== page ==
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The MYTHS of strength training!



Myth: Strength training makes you bulky: Many people, especially women, avoid strength training because they fear it will make them look bulky. In reality, building significant muscle mass requires specific training protocols, genetics, and often, a caloric surplus. For most people, strength training results in a leaner, more defined physique.


Myth: Cardio is more effective for weight loss than strength training: While cardiovascular exercise is important for weight loss and overall health, strength training is equally essential. Muscle is metabolically active tissue, meaning it burns more calories at rest compared to fat. Additionally, strength training helps preserve muscle mass during weight loss, leading to a higher percentage of weight loss from fat.


Myth: You should always feel sore after a strength training workout: While some soreness (known as delayed onset muscle soreness or DOMS) is normal after starting a new strength training program or increasing intensity, it's not a necessary indicator of a good workout.


Myth: Strength training is only for young people: Strength training is beneficial for individuals of all ages. In fact, it becomes increasingly important as we age to maintain muscle mass, bone density, and overall functional capacity. Older adults can benefit greatly from incorporating strength training into their fitness routines. From our perspective strength training should be incorperated into all phases of life.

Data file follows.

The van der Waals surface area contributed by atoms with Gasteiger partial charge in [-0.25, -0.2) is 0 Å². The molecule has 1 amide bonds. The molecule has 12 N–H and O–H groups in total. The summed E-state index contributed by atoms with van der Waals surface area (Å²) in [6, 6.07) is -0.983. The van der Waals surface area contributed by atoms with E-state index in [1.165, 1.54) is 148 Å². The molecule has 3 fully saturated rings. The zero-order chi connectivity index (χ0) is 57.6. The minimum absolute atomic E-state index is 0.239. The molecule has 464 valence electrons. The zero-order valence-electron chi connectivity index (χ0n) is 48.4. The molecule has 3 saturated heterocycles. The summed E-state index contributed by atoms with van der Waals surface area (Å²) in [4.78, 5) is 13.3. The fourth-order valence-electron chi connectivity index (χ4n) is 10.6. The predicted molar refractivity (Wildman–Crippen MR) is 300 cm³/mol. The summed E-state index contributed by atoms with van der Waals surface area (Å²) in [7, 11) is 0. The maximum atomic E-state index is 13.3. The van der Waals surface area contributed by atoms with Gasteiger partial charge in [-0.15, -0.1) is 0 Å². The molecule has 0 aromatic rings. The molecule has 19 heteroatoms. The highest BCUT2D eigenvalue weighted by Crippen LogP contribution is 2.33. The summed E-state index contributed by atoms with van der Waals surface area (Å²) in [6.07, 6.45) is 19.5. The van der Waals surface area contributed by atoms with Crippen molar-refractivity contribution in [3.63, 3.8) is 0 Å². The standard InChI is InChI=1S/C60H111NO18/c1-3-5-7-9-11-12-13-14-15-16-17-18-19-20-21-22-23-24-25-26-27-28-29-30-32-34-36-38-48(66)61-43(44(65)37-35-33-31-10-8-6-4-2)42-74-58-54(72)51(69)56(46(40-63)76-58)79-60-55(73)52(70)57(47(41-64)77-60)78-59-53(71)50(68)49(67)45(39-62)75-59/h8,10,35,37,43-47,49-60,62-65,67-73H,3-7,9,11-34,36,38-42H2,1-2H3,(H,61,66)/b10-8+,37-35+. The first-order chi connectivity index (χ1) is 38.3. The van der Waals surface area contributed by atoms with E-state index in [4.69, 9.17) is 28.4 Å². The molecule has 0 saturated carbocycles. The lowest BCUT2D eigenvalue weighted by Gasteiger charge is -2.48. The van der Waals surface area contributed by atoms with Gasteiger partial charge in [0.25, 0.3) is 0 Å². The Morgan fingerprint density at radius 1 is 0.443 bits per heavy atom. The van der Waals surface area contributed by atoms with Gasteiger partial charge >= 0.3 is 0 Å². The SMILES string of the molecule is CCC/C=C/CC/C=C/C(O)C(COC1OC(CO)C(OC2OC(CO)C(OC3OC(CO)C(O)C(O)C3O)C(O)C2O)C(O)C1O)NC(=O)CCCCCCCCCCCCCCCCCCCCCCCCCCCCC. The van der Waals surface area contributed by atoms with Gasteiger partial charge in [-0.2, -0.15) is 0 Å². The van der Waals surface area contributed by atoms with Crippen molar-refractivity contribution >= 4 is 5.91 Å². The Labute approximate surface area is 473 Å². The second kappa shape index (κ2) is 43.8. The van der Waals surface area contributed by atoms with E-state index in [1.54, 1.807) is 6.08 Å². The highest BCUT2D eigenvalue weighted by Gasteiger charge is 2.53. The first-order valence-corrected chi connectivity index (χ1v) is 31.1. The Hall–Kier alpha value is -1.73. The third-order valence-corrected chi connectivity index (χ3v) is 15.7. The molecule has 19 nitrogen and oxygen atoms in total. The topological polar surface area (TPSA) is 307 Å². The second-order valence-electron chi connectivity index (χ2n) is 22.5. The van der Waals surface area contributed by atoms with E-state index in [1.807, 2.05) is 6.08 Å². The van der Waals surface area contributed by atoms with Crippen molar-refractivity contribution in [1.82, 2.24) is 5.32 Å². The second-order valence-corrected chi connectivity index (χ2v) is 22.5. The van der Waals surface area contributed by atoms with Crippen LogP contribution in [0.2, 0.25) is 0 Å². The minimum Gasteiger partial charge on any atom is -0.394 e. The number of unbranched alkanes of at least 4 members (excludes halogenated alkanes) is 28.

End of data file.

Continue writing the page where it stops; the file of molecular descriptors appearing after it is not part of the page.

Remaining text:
Myth: You need fancy equipment or a gym membership to strength train: While having access to a gym with various equipment can be beneficial, it's not necessary for effective strength training. Bodyweight exercises, resistance bands, dumbbells, and even household items like cans or water bottles can be used for resistance training. Consistency and proper form are more important than fancy equipment.


Myth: Strength training is only for building muscle: While strength training is excellent for building muscle, its benefits extend beyond aesthetics. It can improve bone density, joint health, metabolism, balance, and overall functional capacity. Strength training can also help prevent injuries and improve performance in various sports and activities. Additionally many runners avoid strength training as they feel the potential gain in body weight could negatively affect their performance. This is another misconception seen by the number of pro athletes who are turning to strength training to provide them an edge over their competaters. It must be said that a poorly designed program may have negative effect but an appropriate program can have enoumous upside!


By dispelling these myths, individuals can better understand the importance and benefits of incorporating strength training into their fitness routines.


Body Fit Physiotherapy


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